In the last years we have operated two very similar ultrafast photon counting photometers (Iqueye and Aqueye+) on different telescopes. The absolute time accuracy in time tagging the detected photon with these instruments is of the order of 500 ps for hours of observation, allowing us to obtain, for example, the most accurate ever light curve in visible light of the optical pulsars. Recently we adapted the two photometers for working together on two telescopes at Asiago (Italy), for realizing an Hanbury-Brown and Twiss Intensity Interferometry like experiment with two 3.9 km distant telescopes. In this paper we report about the status of the activity and on the very preliminary results of our first attempt to measure the photon intensity correlation.
Since a number of years our group is engaged in the design, construction and operation of instruments with very high time resolution in the optical band for applications to Quantum Astronomy and more conventional Astrophysics. Two instruments were built to perform photon counting with sub-nanosecond temporal accuracy. The first of the two, Aqueye+, is regularly mounted at the 1.8 m Copernicus telescope in Asiago, while the second one, Iqueye, was mounted at the ESO New Technology Telescope in Chile, and at the William Herschel Telescope and Telescopio Nazionale Galileo on the Roque (La Palma, Canary Islands). Both instruments deliver extraordinarily accurate results in optical pulsar timing. Recently, Iqueye was moved to Asiago to be mounted at the 1.2 m Galileo telescope to attempt, for the first time ever, experiments of optical intensity interferometry (à la Hanbury Brown and Twiss) on a baseline of a few kilometers, together with the Copernicus telescope. This application was one of the original goals for the development of our instrumentation. To carry out these measurements, we are experimenting a new way of coupling the instruments to the telescopes, by means of moderate-aperture, low-optical-attenuation multi-mode optical fibers with a double-clad design. Fibers are housed in dedicated optical interfaces attached to the focus of another instrument of the 1.8 m telescope (Aqueye+) or to the Nasmyth focus of the 1.2 m telescope (Iqueye). This soft-mount solution has the advantage to facilitate the mounting of the photon counters, to keep them under controlled temperature and humidity conditions (reducing potential systematics related to varying ambient conditions), and to mitigate scheduling requirements. Here we will describe the first successful implementation of the Asiago intensity interferometer and future plans for improving it.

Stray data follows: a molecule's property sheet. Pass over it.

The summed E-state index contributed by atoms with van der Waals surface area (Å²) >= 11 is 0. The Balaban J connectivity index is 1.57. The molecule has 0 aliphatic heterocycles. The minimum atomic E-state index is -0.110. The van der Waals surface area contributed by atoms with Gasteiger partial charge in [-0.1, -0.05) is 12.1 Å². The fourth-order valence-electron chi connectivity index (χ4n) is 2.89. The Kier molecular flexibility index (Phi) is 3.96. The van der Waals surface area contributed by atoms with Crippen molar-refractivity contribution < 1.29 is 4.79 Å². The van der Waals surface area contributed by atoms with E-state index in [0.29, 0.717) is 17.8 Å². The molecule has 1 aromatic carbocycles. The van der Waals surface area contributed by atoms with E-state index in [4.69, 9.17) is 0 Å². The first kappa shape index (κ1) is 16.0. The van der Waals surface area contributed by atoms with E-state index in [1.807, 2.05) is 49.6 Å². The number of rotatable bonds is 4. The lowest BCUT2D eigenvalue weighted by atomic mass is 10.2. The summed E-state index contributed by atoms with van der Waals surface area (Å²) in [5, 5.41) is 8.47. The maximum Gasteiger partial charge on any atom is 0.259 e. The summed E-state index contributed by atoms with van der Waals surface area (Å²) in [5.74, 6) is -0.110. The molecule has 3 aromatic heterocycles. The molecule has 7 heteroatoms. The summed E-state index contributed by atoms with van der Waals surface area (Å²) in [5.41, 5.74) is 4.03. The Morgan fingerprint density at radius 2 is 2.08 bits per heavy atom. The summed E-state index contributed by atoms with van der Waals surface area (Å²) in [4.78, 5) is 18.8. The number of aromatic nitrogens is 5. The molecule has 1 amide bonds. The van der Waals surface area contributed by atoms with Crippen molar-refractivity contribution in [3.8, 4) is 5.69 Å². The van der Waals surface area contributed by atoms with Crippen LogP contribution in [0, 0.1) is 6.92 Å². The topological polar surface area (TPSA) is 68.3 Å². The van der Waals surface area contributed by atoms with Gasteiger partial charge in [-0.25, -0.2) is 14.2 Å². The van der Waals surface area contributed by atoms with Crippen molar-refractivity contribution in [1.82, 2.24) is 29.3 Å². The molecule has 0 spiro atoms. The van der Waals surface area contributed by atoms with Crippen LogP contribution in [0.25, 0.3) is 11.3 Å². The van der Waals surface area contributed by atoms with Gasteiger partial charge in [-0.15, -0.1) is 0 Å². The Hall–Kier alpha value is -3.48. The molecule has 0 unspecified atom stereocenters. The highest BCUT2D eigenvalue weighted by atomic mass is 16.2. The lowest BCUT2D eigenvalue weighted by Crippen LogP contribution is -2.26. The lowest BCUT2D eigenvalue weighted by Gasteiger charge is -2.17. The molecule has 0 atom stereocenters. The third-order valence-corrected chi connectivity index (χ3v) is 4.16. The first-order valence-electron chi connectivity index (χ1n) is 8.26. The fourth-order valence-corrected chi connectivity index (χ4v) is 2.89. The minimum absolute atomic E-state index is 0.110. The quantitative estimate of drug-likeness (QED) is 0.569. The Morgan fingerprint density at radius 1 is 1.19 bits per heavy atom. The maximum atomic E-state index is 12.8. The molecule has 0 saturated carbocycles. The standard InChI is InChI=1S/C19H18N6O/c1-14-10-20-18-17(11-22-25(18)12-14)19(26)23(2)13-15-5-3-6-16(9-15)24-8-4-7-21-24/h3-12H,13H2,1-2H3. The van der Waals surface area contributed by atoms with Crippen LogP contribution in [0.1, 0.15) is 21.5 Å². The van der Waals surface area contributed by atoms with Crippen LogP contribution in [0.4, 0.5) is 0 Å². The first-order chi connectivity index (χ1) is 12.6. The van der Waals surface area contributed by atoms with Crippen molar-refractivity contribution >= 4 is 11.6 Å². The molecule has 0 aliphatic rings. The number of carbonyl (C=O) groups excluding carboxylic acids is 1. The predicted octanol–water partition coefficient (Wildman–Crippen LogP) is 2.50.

ASTEP (Antarctica Search for Transiting ExoPlanets) is a pilot project that aims at searching and characterizing transiting exoplanets from Dome C in Antarctica and to qualify this site for photometry in the visible. Two instruments were installed at Dome C and ran for six winters in total. The analysis of the collected data is nearly complete. We present the operation of the instruments, and the technical challenges, limitations, and possible solutions in light of the data quality. The instruments performed continuous observations during the winters. Human interventions are required mainly for regular inspection and ice dust removal. A defrosting system is efficient at preventing and removing ice on the mirrors. The PSF FWHM is 4.5 arcsec on average which is 2.5 times larger than the specification, and is highly variable; the causes are the poor ground-level seeing, the turbulent plumes generated by the heating system, and to a lower extent the imperfect optical alignment and focusing, and some astigmatism. We propose solutions for each of these aspects that would largely increase the PSF stability. The astrometric and guiding precisions are satisfactory and would deserve only minor improvements. Major issues are encountered with the camera shutter which did not close properly after two winters; we minimized this issue by heating the shutter and by developing specific image calibration algorithms. Finally, we summarize the site testing and science results obtained with ASTEP. Overall, the ASTEP experiment will serve as a basis to design and operate future optical and near-infrared telescopes in Antarctica.
Aqueye+ is a new ultrafast optical single photon counter, based on single photon avalanche photodiodes (SPAD) and a 4- fold split-pupil concept. It is a completely revisited version of its predecessor, Aqueye, successfully mounted at the 182 cm Copernicus telescope in Asiago. Here we will present the new technological features implemented on Aqueye+, namely a state of the art timing system, a dedicated and optimized optical train, a high sensitivity and high frame rate field camera and remote control, which will give Aqueye plus much superior performances with respect to its predecessor, unparalleled by any other existing fast photometer. The instrument will host also an optical vorticity module to achieve high performance astronomical coronography and a real time acquisition of atmospheric seeing unit. The present paper describes the instrument and its first performances.